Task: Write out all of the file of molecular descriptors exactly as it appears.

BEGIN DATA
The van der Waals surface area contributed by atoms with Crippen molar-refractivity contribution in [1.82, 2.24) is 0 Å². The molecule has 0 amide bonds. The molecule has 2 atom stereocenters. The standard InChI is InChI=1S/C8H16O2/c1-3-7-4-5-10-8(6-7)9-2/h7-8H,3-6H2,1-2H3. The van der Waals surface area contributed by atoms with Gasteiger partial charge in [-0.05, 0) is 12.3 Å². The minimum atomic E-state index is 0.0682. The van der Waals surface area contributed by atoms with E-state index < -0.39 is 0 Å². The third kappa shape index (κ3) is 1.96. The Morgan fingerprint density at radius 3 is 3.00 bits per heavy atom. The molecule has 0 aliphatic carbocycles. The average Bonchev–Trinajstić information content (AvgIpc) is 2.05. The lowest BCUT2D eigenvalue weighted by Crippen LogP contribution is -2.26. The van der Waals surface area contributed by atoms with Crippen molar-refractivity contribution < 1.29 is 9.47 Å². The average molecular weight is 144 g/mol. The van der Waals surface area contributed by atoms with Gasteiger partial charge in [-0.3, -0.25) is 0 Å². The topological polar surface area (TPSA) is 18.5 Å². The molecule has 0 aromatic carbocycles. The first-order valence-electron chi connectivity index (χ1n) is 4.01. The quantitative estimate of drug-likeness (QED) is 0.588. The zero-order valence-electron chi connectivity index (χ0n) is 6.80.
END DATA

The van der Waals surface area contributed by atoms with Crippen molar-refractivity contribution in [1.82, 2.24) is 0 Å². The molecule has 0 amide bonds. The molecule has 2 atom stereocenters. The standard InChI is InChI=1S/C8H16O2/c1-3-7-4-5-10-8(6-7)9-2/h7-8H,3-6H2,1-2H3. The van der Waals surface area contributed by atoms with Gasteiger partial charge in [-0.05, 0) is 12.3 Å². The minimum atomic E-state index is 0.0682. The van der Waals surface area contributed by atoms with E-state index < -0.39 is 0 Å². The third kappa shape index (κ3) is 1.96. The Morgan fingerprint density at radius 3 is 3.00 bits per heavy atom. The molecule has 0 aliphatic carbocycles. The average Bonchev–Trinajstić information content (AvgIpc) is 2.05. The lowest BCUT2D eigenvalue weighted by Crippen LogP contribution is -2.26. The van der Waals surface area contributed by atoms with Crippen molar-refractivity contribution < 1.29 is 9.47 Å². The average molecular weight is 144 g/mol. The van der Waals surface area contributed by atoms with Gasteiger partial charge in [-0.3, -0.25) is 0 Å². The topological polar surface area (TPSA) is 18.5 Å². The molecule has 0 aromatic carbocycles. The first-order valence-electron chi connectivity index (χ1n) is 4.01. The quantitative estimate of drug-likeness (QED) is 0.588. The zero-order valence-electron chi connectivity index (χ0n) is 6.80.